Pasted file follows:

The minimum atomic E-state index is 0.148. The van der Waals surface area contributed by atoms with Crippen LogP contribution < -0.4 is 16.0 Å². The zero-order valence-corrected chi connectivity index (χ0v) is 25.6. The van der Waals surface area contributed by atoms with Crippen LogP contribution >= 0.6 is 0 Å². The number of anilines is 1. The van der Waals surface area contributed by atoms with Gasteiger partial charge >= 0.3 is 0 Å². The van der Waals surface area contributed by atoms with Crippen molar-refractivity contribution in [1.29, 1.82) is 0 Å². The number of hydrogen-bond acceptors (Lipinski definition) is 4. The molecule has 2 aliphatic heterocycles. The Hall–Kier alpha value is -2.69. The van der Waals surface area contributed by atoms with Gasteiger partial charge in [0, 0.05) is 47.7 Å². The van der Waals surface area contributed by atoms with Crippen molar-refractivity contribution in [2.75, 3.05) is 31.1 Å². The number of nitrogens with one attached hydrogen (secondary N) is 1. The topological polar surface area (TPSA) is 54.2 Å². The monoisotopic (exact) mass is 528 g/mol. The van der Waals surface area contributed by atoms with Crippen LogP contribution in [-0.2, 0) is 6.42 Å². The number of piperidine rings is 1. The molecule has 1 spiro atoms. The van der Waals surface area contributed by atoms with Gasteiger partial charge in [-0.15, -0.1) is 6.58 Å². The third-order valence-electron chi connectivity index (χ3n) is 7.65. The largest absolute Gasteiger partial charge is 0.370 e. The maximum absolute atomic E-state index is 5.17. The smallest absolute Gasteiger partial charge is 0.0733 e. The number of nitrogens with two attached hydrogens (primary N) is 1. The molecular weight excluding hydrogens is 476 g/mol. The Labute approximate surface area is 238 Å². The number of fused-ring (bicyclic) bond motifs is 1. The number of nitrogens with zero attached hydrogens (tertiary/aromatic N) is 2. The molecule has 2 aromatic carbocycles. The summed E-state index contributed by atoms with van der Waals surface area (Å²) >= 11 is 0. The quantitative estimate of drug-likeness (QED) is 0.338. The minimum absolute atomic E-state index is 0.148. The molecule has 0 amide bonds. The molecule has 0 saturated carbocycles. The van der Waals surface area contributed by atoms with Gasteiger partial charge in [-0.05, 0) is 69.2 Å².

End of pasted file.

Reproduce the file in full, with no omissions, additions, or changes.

The minimum atomic E-state index is 0.148. The van der Waals surface area contributed by atoms with Crippen LogP contribution < -0.4 is 16.0 Å². The zero-order valence-corrected chi connectivity index (χ0v) is 25.6. The van der Waals surface area contributed by atoms with Crippen LogP contribution >= 0.6 is 0 Å². The number of anilines is 1. The van der Waals surface area contributed by atoms with Gasteiger partial charge >= 0.3 is 0 Å². The van der Waals surface area contributed by atoms with Crippen molar-refractivity contribution in [1.29, 1.82) is 0 Å². The number of hydrogen-bond acceptors (Lipinski definition) is 4. The molecule has 2 aliphatic heterocycles. The Hall–Kier alpha value is -2.69. The van der Waals surface area contributed by atoms with Gasteiger partial charge in [0, 0.05) is 47.7 Å². The van der Waals surface area contributed by atoms with Crippen molar-refractivity contribution in [2.75, 3.05) is 31.1 Å². The number of nitrogens with one attached hydrogen (secondary N) is 1. The topological polar surface area (TPSA) is 54.2 Å². The monoisotopic (exact) mass is 528 g/mol. The van der Waals surface area contributed by atoms with Crippen LogP contribution in [-0.2, 0) is 6.42 Å². The number of piperidine rings is 1. The molecule has 1 spiro atoms. The van der Waals surface area contributed by atoms with Gasteiger partial charge in [-0.15, -0.1) is 6.58 Å². The third-order valence-electron chi connectivity index (χ3n) is 7.65. The largest absolute Gasteiger partial charge is 0.370 e. The maximum absolute atomic E-state index is 5.17. The smallest absolute Gasteiger partial charge is 0.0733 e. The number of nitrogens with two attached hydrogens (primary N) is 1. The molecular weight excluding hydrogens is 476 g/mol. The Labute approximate surface area is 238 Å². The number of fused-ring (bicyclic) bond motifs is 1. The number of nitrogens with zero attached hydrogens (tertiary/aromatic N) is 2. The molecule has 2 aromatic carbocycles. The summed E-state index contributed by atoms with van der Waals surface area (Å²) >= 11 is 0. The quantitative estimate of drug-likeness (QED) is 0.338. The minimum absolute atomic E-state index is 0.148. The molecule has 0 amide bonds. The molecule has 0 saturated carbocycles. The van der Waals surface area contributed by atoms with Gasteiger partial charge in [-0.05, 0) is 69.2 Å².